1963 Ford Falcon
6-cyl. 144cid/85hp 1bbl
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With an experienced team and a lot of data.
The 1963 Ford Falcon continued its trajectory as a compact that could be all things to all people. After the refresh for 1962, the Falcon received a few mild-yet-distinctive styling tweaks, such as a new grille pattern, reshuffled trim, and optional back-up lights centered in the taillights.
The standard Falcon continued to demonstrate “the great fun there is in saving money.” The compact held the all-time Mobil Economy Run record and twice-a-year maintenance were two big things backing up its economy credentials. Deluxe trim experienced its yearly shuffling, which now included a longitudinal spear that started from the taillight to the Falcon logo on the front fender.
The Futura series went through a few changes for 1963. The Futura merely became a premium trim level identified by special side trim including a spear culminating to a prominent arrowhead on the front fender. Inside, vinyl and cloth trim was standard, with several choices of pleated vinyl available as an option. And for the convertible, a power top and the 170 Special Six were standard.
The pleated bucket seats and console that were a signature of the initial Futura series was now reincarnated as the two-door Falcon Futura Sports Sedan and Falcon Futura Sports Convertible.
Falcon wagons continued their popularity, demonstrating the same combination of competencies of the sedans but with extra room out back. A counterbalanced tailgate was now a standard feature. The Falcon Squire continued to play the role of classy hauler for the practical-minded, and Ford even made the suggestion that “If you want to make your Squire a sports wagon … try the lively combination of 170 Special Six and floor-mounted 4-speed stick shift.”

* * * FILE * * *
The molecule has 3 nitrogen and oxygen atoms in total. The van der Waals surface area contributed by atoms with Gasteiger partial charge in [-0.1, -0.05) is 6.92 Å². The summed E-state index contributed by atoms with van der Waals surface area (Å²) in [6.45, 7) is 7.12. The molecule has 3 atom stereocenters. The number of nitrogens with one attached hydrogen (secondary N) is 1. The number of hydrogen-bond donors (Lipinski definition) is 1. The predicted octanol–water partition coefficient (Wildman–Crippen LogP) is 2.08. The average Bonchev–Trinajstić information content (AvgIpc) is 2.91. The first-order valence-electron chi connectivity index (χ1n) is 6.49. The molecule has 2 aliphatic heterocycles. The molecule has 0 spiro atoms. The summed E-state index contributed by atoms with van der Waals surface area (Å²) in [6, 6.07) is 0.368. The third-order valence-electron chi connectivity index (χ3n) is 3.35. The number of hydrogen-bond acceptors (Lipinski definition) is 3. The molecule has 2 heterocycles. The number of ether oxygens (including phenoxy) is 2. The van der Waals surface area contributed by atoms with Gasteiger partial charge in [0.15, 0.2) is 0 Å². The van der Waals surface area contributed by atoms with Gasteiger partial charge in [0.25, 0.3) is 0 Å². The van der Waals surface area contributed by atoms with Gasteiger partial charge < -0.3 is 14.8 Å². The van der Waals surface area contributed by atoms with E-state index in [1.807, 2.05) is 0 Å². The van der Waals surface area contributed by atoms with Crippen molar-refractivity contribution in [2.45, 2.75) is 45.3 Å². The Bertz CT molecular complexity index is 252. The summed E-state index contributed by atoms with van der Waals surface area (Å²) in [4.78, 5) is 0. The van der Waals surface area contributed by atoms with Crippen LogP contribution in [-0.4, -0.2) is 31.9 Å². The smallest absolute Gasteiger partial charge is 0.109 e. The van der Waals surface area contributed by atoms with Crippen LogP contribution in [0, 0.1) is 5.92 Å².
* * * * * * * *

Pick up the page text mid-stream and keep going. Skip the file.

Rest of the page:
The biggest news of all came mid-year with the 1963 Ford Falcon Sprint. Think of it as a Futura Sports hardtop with a slick “scatback” roofline and standard V-8 – both Falcon firsts. “The Sprint proved itself in the world’s fastest company by flashing over 2,600 miles” in the Monte Carlo Rallye, Ford bragged. The V-8 was Ford’s 164-horsepower 260 2-barrel. Small-block (with chrome dress-up kit) paired with the 4-speed. Also included in the Sprint was front fender identification, wire wheel covers, instrument panel-mounted tachometer, and woodgrain steering wheel.
Best of all, the hardtop was also available as a regular Futura coupe and Futura Sports Coupe, and the V-8 could be ordered for any Falcon.
Sales fell again, to 347,910, but the Falcon remained a strong presence in the Ford portfolio.